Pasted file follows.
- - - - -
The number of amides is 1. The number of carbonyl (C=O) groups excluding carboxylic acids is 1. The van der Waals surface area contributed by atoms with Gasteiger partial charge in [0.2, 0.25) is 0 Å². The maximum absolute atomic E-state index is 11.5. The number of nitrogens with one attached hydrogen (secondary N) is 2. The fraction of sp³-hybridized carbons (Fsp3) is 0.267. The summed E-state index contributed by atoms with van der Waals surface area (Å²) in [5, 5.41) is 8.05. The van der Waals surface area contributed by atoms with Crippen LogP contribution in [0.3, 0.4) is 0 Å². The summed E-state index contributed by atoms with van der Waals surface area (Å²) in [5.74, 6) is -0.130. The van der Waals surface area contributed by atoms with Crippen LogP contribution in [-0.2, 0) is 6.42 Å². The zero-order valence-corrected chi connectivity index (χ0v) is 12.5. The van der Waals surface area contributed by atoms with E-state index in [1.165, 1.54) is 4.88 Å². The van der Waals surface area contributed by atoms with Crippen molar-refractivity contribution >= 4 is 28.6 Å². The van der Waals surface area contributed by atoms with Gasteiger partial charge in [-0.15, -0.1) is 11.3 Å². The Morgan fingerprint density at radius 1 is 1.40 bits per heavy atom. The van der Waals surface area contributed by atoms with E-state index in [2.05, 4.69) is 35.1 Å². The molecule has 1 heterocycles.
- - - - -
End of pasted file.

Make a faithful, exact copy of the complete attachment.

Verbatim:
The number of amides is 1. The number of carbonyl (C=O) groups excluding carboxylic acids is 1. The van der Waals surface area contributed by atoms with Gasteiger partial charge in [0.2, 0.25) is 0 Å². The maximum absolute atomic E-state index is 11.5. The number of nitrogens with one attached hydrogen (secondary N) is 2. The fraction of sp³-hybridized carbons (Fsp3) is 0.267. The summed E-state index contributed by atoms with van der Waals surface area (Å²) in [5, 5.41) is 8.05. The van der Waals surface area contributed by atoms with Crippen LogP contribution in [0.3, 0.4) is 0 Å². The summed E-state index contributed by atoms with van der Waals surface area (Å²) in [5.74, 6) is -0.130. The van der Waals surface area contributed by atoms with Crippen LogP contribution in [-0.2, 0) is 6.42 Å². The zero-order valence-corrected chi connectivity index (χ0v) is 12.5. The van der Waals surface area contributed by atoms with E-state index in [1.165, 1.54) is 4.88 Å². The van der Waals surface area contributed by atoms with Crippen molar-refractivity contribution >= 4 is 28.6 Å². The van der Waals surface area contributed by atoms with Gasteiger partial charge in [-0.15, -0.1) is 11.3 Å². The Morgan fingerprint density at radius 1 is 1.40 bits per heavy atom. The van der Waals surface area contributed by atoms with E-state index in [2.05, 4.69) is 35.1 Å². The molecule has 1 heterocycles.